Government-sponsored enterprises (GSE) Fannie Mae, Freddie Mac and Farm Credit have a shared history of federal bailouts. They’re also predisposed to shower their senior leadership with staggering compensation packages.
The saga continued this month as The Washington Times reported that the chief executives of Fannie Mae and Freddie Mac would receive monumental pay increases from $600,000 to $4 million.
“Over the objections of the Obama administration and key lawmakers, the CEOs of bailed-out housing giants Fannie Mae and Freddie Mac are getting massive pay raises, courtesy of the regulator appointed by President Obama himself,” according to the Times.
The article added that “Federal Housing Finance Agency (FHFA) Mel Watt defended his decision to approve the pay hikes…as vital to ‘promote CEO retention, allow reliable succession planning and ensure the continuity, efficiency and stability’ now that both companies have returned to financial health.”
The enormous pay hike reflects a troubling level of naiveté – or even worse, brazenness – of the poor optics of lining the pockets of the executives responsible for leading mortgage giants Fannie Mae and Freddie Mac, both of which required close to $200 billion in combined taxpayer rescue funds less than a decade ago.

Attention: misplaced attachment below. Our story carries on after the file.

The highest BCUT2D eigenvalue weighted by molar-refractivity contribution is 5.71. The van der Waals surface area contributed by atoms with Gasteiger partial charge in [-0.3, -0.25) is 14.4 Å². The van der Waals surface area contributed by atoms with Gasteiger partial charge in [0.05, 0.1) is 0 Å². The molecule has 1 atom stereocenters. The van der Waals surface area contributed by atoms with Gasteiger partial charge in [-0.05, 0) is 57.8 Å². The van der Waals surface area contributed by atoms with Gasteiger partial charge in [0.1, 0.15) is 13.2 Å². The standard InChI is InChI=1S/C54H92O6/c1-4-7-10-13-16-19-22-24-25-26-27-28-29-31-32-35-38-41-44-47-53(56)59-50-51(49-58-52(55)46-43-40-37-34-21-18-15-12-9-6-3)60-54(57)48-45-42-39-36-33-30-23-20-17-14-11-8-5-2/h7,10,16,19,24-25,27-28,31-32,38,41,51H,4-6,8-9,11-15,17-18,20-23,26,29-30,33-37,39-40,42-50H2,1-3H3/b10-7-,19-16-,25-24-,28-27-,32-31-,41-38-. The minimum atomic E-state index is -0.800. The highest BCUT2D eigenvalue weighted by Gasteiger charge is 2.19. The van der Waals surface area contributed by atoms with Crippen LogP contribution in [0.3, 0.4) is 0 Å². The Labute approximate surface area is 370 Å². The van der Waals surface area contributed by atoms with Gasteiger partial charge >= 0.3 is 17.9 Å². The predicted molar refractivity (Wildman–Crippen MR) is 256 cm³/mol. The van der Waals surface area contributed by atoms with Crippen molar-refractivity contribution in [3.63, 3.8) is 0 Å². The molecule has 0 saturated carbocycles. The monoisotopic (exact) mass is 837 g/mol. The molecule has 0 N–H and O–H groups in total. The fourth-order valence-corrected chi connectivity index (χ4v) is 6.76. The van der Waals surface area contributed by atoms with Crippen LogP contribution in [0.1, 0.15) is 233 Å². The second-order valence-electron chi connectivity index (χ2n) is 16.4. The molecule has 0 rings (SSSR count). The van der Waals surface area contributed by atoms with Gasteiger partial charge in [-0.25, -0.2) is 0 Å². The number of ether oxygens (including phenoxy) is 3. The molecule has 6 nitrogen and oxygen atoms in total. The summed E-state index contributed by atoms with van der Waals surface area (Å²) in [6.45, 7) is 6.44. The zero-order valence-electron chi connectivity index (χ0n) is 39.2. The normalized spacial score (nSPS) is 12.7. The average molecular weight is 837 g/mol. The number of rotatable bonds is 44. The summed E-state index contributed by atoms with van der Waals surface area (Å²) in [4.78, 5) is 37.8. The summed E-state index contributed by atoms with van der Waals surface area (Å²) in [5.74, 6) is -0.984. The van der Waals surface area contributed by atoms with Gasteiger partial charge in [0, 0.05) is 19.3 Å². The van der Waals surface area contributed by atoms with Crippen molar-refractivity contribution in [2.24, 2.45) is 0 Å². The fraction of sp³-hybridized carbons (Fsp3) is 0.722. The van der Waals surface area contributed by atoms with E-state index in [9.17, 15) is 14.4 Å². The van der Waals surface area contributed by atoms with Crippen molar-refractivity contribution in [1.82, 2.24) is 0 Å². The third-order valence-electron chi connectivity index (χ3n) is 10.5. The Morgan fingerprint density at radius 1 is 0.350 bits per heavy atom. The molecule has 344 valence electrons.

The news harkens back to 2013, when Bert Ely reported that Farm Credit’s regulator – the Farm Credit Administration (FCA) – mandated a vote by Farm Credit’s borrowers and stockholders in any event that compensation for its executives or senior leadership was set to increase by upwards of 15 percent. As one might expect, the proposal was met by overwhelming opposition.
“FCS insiders have not accepted this defeat quietly,” Ely wrote. “Using a rarely utilized provision in federal law (‘Interested parties have the right to petition a federal agency to issue, amend, or repeal regulations’), the FCS trade association, the Farm Credit Council, petitioned the FCA to repeal its advisory ‘say on pay’ rule earlier this month. The FCA, as required by law, has published this petition and has requested public comment.”
Whether ignoring the president’s objections or battling the FCA’s credible attempt to increase transparency and accountability, it’s clear that the troubled GSEs’ approach to executive compensation is nearing reckless arrogance. It’s well past time that they, especially the oft-overlooked Farm Credit System, receive a much closer look from Congress before the taxpayer is stuck picking up the tab – again.